Singapore enters into technical recession

COVID-19 drove Singapore’s economy into a 41.2% contraction in the second quarter of 2020, as the government warns of a long recovery ahead.
By: | July 14, 2020

Warning of challenging times ahead, Singapore’s Trade and Industry Minister Chan Chun Sing predicted a “slow and uneven journey” as Singapore embarks on the road to recovery from COVID-19.

Chan’s comments came after Singapore’s Ministry of Trade and Industry (MTI) released data showing that Singapore’s GDP shrank 41.2% in the April to June period, driving the nation into a technical recession, defined by economists as two consecutive quarter-on-quarter contractions.

Attributable to weak external demand and COVID-19 “circuit breaker” (CB) measures implemented in Singapore, this also represented a year-on-year contraction of 12.6%, a deterioration from the first quarter’s revised 0.3% decline.

Chan added, “The numbers clearly reflect the extent of the challenges facing our economy amid the COVID-19 pandemic and the hard work ahead of us to restore the economy.

“The road to recovery in the months ahead will be challenging. We expect recovery to be a slow and uneven journey, as external demand continues to be weak and countries battle the second and third waves of outbreak by reinstating localised lockdowns or stricter safe distancing measures.”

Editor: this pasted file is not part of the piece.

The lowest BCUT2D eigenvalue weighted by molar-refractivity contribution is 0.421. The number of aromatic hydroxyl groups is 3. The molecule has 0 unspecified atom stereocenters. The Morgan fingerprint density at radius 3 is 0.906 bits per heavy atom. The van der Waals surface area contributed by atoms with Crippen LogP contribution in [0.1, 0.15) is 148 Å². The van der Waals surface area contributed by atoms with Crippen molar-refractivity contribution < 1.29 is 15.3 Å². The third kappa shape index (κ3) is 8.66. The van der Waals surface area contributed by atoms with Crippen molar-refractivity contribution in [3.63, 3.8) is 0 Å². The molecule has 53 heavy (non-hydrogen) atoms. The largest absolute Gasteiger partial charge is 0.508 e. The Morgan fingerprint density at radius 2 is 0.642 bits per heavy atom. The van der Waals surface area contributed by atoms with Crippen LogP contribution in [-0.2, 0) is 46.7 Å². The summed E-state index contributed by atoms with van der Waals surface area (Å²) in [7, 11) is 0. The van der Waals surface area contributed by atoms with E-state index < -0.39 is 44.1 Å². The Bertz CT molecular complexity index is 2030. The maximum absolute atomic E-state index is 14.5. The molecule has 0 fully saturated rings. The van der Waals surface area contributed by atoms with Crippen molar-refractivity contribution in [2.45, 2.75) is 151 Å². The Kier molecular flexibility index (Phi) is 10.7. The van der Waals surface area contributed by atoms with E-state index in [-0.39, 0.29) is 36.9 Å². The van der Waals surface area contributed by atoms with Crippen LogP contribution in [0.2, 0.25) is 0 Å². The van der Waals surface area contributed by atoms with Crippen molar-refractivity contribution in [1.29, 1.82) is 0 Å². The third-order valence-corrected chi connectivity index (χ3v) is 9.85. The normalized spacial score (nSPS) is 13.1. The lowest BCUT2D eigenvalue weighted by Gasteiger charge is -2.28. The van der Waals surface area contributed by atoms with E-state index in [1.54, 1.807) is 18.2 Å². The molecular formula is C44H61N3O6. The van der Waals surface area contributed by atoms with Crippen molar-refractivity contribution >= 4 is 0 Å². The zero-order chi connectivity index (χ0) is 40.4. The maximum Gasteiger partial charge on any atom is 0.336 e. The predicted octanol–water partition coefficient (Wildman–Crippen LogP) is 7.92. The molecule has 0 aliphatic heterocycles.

READ: 1 in 4 Singaporeans lost their jobs due to COVID-19

Singapore exited its CB period on June 1, which saw a phased reopening of the economy. Phase 2, which was introduced on June 19, further allowed retail shops to reopen and restaurants to resume dine-ins, although the impact on key industries such as tourism, construction and services continues to see jobs at risk in the country.

The Singapore government expects the country’s GDP to shrink between 4 and 7% in 2020, a downbeat sentiment shared by the Asian Development Bank, which earlier this year predicted Singapore’s economy to contract by 6% this year.